Some existing code elements in ISO 639-2, and the corresponding code elements in ISO 639-1, are designated in those parts of ISO 639 as individual language code elements, yet are in a one-to-many relationship with individual language code elements in [ISO 639-3]. For purposes of [ISO 639-3], they are considered to be macrolanguage code elements.

An IETF BCP 47 language tag is a code to identify human languages. For example, the tag en stands for English; es-419 for Latin American Spanish; rm-sursilv for Sursilvan; gsw-u-sd-chzh for Zürich German; nan-Hant-TW for Min Nan Chinese as spoken in Taiwan using traditional Han characters. To distinguish language variants for countries, regions, writing systems etc., IETF language tags combine subtags from other standards such as ISO 639, ISO 15924, ISO 3166-1, and UN M.49. The tag structure has been standardized by the Internet Engineering Task Force (IETF) in Best Current Practice (BCP) 47; the subtags are maintained by the IANA Language Subtag Registry. IETF language tags are used by computing standards such as HTTP,, HTML, XML, and PNG.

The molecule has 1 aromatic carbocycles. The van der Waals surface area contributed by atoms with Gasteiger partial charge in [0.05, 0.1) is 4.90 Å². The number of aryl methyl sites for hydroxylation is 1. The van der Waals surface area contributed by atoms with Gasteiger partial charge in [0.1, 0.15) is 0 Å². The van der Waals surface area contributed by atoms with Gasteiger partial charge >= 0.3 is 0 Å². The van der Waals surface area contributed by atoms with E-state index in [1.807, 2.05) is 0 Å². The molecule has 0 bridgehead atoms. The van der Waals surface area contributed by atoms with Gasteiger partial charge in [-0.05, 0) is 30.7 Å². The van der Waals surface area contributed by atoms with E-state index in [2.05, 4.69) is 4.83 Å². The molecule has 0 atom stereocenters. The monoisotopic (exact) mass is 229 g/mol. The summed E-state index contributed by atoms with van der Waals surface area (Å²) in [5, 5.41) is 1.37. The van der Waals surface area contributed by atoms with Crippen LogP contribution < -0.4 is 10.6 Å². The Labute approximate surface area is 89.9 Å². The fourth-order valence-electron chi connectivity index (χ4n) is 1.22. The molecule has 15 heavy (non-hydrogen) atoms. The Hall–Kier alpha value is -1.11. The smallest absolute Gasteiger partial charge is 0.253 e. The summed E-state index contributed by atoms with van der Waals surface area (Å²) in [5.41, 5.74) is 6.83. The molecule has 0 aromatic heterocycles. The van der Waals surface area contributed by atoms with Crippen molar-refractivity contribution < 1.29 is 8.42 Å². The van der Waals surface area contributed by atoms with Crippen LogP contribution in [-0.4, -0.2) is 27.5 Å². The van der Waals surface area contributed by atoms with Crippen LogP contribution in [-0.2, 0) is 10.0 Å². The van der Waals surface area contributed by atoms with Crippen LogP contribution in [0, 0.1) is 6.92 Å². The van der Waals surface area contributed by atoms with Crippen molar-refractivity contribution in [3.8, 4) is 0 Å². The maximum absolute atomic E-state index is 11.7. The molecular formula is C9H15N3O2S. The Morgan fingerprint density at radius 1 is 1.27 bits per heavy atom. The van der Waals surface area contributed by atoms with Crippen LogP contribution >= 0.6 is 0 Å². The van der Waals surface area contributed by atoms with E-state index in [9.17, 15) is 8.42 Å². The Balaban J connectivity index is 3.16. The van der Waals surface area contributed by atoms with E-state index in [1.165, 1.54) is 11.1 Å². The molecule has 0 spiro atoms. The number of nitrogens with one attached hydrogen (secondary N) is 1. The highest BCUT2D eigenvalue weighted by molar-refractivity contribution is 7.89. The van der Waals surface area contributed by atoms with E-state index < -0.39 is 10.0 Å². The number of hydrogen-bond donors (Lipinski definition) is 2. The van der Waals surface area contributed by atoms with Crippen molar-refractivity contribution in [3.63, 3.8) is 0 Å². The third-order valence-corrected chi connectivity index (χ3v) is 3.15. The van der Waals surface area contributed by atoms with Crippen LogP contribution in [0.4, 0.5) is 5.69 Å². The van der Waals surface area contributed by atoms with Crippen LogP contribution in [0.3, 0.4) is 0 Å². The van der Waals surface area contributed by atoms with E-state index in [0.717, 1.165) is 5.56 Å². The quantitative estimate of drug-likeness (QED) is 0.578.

Interferometric modulator display is a technology used in electronic visual displays that can create various colors via interference of reflected light. The color is selected with an electrically switched light modulator comprising a microscopic cavity that is switched on and off using driver integrated circuits similar to those used to address liquid crystal displays (LCD). An IMOD-based reflective flat panel display includes hundreds of thousands of individual IMOD elements each a microelectromechanical systems (MEMS)-based device.

Spurious languages are languages that have been reported as existing in reputable works, while other research has reported that the language in question did not exist. Some spurious languages have been proven to not exist. Others have very little evidence supporting their existence, and have been dismissed in later scholarship. Others still are of uncertain existence due to limited research.